The need for an up to date assessment of the okapi based on recent data is therefore pressing. Lots of people do actually have useful information about the okapi – the scientists who work on it, the rangers who patrol the forests it lives in to try and stop poaching and illegal mining, and the local communities who live in and around the forests. The problem is that all that knowledge is disparate and usually not widely available. Local communities often have information regarding the presence or absence of the okapi in places where researchers and rangers do not go, and this information is rarely recorded at all. We brought all these people together at the workshop to share knowledge, discuss the data, update distribution maps and identify the main challenges to okapi conservation. Once all this information was collected, we had a better understanding and idea of the presence/absence of the okapi across its range, the threats facing the long term survival of the species and what we should do to avoid its extinction.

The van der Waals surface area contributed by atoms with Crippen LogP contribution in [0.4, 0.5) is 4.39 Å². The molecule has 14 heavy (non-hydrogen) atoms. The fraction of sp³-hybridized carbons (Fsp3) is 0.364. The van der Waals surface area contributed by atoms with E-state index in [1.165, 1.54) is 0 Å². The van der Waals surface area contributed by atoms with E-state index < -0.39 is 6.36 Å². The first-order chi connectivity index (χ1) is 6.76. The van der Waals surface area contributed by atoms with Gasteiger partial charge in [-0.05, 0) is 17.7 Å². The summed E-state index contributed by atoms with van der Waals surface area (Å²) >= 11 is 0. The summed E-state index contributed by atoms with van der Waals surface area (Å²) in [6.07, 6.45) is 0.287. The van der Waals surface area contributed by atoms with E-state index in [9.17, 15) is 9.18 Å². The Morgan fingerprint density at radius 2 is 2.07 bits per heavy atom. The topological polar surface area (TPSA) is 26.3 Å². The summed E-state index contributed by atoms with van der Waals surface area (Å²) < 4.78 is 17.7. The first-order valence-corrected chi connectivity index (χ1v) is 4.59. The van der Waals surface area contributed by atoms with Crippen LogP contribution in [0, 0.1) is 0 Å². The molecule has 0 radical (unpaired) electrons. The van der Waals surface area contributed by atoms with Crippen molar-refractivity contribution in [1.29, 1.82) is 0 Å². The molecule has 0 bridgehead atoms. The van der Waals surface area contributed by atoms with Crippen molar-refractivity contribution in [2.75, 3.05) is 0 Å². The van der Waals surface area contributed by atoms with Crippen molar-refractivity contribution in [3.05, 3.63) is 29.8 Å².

The second aim of the workshop was to use all the information gathered to develop an okapi Conservation Strategy, setting out what needs to be done, when and by who, to ensure the continued survival of the okapi. As well as inviting people who know all about the okapi, we invited those who have the responsibility and power to implement the conservation activities agreed. This includes rangers, local communities, scientists, representatives of international and local NGOs (Non-Governmental Organisations), representatives of DRC’s conservation authority (ICCN) and other government officials such as representatives from the Ministry of Environment and the Governor’s office. As all of these people were involved in developing the strategy, and once finalised will have to agree to its recommendations, we are confident they will support putting it into practice. Positive first steps have already been taken – an IUCN SSC Giraffe and Okapi Specialist Group was recently formed, for which ZSL is an institutional host, and this will help to raise international awareness and support for the strategy and those literally risking their lives to conserve okapi on the ground.